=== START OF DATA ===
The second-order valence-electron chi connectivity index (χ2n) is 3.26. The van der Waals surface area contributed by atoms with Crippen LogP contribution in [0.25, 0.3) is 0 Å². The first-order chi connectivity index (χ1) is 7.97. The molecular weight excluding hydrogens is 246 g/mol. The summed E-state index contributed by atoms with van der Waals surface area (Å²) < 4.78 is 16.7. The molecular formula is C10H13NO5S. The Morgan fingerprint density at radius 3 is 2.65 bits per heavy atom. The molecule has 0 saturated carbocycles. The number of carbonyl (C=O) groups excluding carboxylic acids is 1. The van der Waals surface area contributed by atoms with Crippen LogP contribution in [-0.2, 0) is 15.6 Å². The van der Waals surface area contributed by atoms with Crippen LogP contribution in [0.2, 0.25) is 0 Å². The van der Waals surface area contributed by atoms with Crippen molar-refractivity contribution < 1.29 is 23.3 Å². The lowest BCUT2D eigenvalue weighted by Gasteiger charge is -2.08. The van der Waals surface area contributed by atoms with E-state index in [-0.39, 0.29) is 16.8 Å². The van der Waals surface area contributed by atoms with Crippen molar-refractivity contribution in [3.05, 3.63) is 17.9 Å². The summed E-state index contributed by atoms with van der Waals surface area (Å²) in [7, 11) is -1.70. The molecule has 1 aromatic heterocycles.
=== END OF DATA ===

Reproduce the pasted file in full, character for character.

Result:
The second-order valence-electron chi connectivity index (χ2n) is 3.26. The van der Waals surface area contributed by atoms with Crippen LogP contribution in [0.25, 0.3) is 0 Å². The first-order chi connectivity index (χ1) is 7.97. The molecular weight excluding hydrogens is 246 g/mol. The summed E-state index contributed by atoms with van der Waals surface area (Å²) < 4.78 is 16.7. The molecular formula is C10H13NO5S. The Morgan fingerprint density at radius 3 is 2.65 bits per heavy atom. The molecule has 0 saturated carbocycles. The number of carbonyl (C=O) groups excluding carboxylic acids is 1. The van der Waals surface area contributed by atoms with Crippen LogP contribution in [-0.2, 0) is 15.6 Å². The van der Waals surface area contributed by atoms with Crippen LogP contribution in [0.2, 0.25) is 0 Å². The van der Waals surface area contributed by atoms with Crippen molar-refractivity contribution < 1.29 is 23.3 Å². The lowest BCUT2D eigenvalue weighted by Gasteiger charge is -2.08. The van der Waals surface area contributed by atoms with E-state index in [-0.39, 0.29) is 16.8 Å². The van der Waals surface area contributed by atoms with Crippen molar-refractivity contribution in [3.05, 3.63) is 17.9 Å². The summed E-state index contributed by atoms with van der Waals surface area (Å²) in [7, 11) is -1.70. The molecule has 1 aromatic heterocycles.